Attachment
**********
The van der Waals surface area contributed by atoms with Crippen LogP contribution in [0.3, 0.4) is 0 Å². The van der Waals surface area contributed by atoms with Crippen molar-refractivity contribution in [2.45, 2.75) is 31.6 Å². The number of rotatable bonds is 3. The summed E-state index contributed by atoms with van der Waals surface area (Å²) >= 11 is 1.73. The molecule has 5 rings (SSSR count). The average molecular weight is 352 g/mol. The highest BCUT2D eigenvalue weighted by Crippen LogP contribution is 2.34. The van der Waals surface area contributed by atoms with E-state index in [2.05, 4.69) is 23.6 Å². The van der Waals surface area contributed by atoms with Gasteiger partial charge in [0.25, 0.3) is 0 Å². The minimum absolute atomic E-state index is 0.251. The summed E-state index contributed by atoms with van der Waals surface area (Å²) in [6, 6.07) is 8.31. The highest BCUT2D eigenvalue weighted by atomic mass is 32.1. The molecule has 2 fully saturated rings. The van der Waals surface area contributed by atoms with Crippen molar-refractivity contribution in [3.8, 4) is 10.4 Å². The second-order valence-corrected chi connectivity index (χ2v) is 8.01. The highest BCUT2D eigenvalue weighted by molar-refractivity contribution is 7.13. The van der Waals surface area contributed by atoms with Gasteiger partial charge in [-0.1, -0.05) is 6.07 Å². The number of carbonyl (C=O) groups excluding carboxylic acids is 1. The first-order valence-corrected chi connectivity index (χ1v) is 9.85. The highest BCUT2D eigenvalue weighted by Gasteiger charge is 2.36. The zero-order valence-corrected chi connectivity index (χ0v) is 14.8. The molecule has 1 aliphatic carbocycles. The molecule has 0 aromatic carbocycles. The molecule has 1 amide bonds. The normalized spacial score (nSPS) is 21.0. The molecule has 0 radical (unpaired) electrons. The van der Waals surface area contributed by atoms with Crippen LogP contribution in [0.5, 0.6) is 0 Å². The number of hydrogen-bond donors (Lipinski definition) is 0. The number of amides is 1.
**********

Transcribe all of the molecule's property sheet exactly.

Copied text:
The van der Waals surface area contributed by atoms with Crippen LogP contribution in [0.3, 0.4) is 0 Å². The van der Waals surface area contributed by atoms with Crippen molar-refractivity contribution in [2.45, 2.75) is 31.6 Å². The number of rotatable bonds is 3. The summed E-state index contributed by atoms with van der Waals surface area (Å²) >= 11 is 1.73. The molecule has 5 rings (SSSR count). The average molecular weight is 352 g/mol. The highest BCUT2D eigenvalue weighted by Crippen LogP contribution is 2.34. The van der Waals surface area contributed by atoms with E-state index in [2.05, 4.69) is 23.6 Å². The van der Waals surface area contributed by atoms with Gasteiger partial charge in [0.25, 0.3) is 0 Å². The minimum absolute atomic E-state index is 0.251. The summed E-state index contributed by atoms with van der Waals surface area (Å²) in [6, 6.07) is 8.31. The highest BCUT2D eigenvalue weighted by atomic mass is 32.1. The molecule has 2 fully saturated rings. The van der Waals surface area contributed by atoms with Crippen molar-refractivity contribution in [3.8, 4) is 10.4 Å². The second-order valence-corrected chi connectivity index (χ2v) is 8.01. The highest BCUT2D eigenvalue weighted by molar-refractivity contribution is 7.13. The van der Waals surface area contributed by atoms with Gasteiger partial charge in [-0.1, -0.05) is 6.07 Å². The number of carbonyl (C=O) groups excluding carboxylic acids is 1. The first-order valence-corrected chi connectivity index (χ1v) is 9.85. The highest BCUT2D eigenvalue weighted by Gasteiger charge is 2.36. The zero-order valence-corrected chi connectivity index (χ0v) is 14.8. The molecule has 1 aliphatic carbocycles. The molecule has 0 aromatic carbocycles. The molecule has 1 amide bonds. The normalized spacial score (nSPS) is 21.0. The molecule has 0 radical (unpaired) electrons. The van der Waals surface area contributed by atoms with Crippen LogP contribution in [0.5, 0.6) is 0 Å². The number of hydrogen-bond donors (Lipinski definition) is 0. The number of amides is 1.